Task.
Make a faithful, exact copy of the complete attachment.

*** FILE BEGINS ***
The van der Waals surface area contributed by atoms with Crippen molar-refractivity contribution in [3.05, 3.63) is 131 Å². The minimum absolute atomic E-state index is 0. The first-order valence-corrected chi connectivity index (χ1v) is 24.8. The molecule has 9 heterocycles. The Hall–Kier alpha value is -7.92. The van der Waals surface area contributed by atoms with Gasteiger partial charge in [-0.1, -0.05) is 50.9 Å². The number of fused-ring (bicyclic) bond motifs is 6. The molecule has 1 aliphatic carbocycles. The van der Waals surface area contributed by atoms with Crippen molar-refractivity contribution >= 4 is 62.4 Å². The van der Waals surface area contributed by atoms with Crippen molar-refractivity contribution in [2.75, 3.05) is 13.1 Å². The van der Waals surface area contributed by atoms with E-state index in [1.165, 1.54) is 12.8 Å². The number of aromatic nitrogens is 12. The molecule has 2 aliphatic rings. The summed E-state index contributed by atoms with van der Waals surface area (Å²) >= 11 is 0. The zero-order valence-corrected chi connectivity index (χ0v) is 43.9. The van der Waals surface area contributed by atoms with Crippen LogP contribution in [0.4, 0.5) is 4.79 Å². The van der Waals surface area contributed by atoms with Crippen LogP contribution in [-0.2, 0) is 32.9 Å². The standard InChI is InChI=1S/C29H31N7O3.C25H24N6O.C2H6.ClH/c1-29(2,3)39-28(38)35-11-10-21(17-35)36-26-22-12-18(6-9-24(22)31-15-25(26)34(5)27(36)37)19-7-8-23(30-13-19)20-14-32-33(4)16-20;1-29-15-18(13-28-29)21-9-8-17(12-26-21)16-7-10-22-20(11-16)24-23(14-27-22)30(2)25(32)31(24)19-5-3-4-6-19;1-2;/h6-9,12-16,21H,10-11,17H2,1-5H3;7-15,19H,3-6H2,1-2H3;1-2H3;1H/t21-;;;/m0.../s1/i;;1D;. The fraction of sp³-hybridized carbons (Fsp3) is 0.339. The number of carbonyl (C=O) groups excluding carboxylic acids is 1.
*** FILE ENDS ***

The van der Waals surface area contributed by atoms with Crippen molar-refractivity contribution in [3.05, 3.63) is 131 Å². The minimum absolute atomic E-state index is 0. The first-order valence-corrected chi connectivity index (χ1v) is 24.8. The molecule has 9 heterocycles. The Hall–Kier alpha value is -7.92. The van der Waals surface area contributed by atoms with Gasteiger partial charge in [-0.1, -0.05) is 50.9 Å². The number of fused-ring (bicyclic) bond motifs is 6. The molecule has 1 aliphatic carbocycles. The van der Waals surface area contributed by atoms with Crippen molar-refractivity contribution >= 4 is 62.4 Å². The van der Waals surface area contributed by atoms with Crippen molar-refractivity contribution in [2.75, 3.05) is 13.1 Å². The van der Waals surface area contributed by atoms with E-state index in [1.165, 1.54) is 12.8 Å². The number of aromatic nitrogens is 12. The molecule has 2 aliphatic rings. The summed E-state index contributed by atoms with van der Waals surface area (Å²) >= 11 is 0. The zero-order valence-corrected chi connectivity index (χ0v) is 43.9. The van der Waals surface area contributed by atoms with Crippen LogP contribution in [0.4, 0.5) is 4.79 Å². The van der Waals surface area contributed by atoms with Crippen LogP contribution in [-0.2, 0) is 32.9 Å². The standard InChI is InChI=1S/C29H31N7O3.C25H24N6O.C2H6.ClH/c1-29(2,3)39-28(38)35-11-10-21(17-35)36-26-22-12-18(6-9-24(22)31-15-25(26)34(5)27(36)37)19-7-8-23(30-13-19)20-14-32-33(4)16-20;1-29-15-18(13-28-29)21-9-8-17(12-26-21)16-7-10-22-20(11-16)24-23(14-27-22)30(2)25(32)31(24)19-5-3-4-6-19;1-2;/h6-9,12-16,21H,10-11,17H2,1-5H3;7-15,19H,3-6H2,1-2H3;1-2H3;1H/t21-;;;/m0.../s1/i;;1D;. The fraction of sp³-hybridized carbons (Fsp3) is 0.339. The number of carbonyl (C=O) groups excluding carboxylic acids is 1.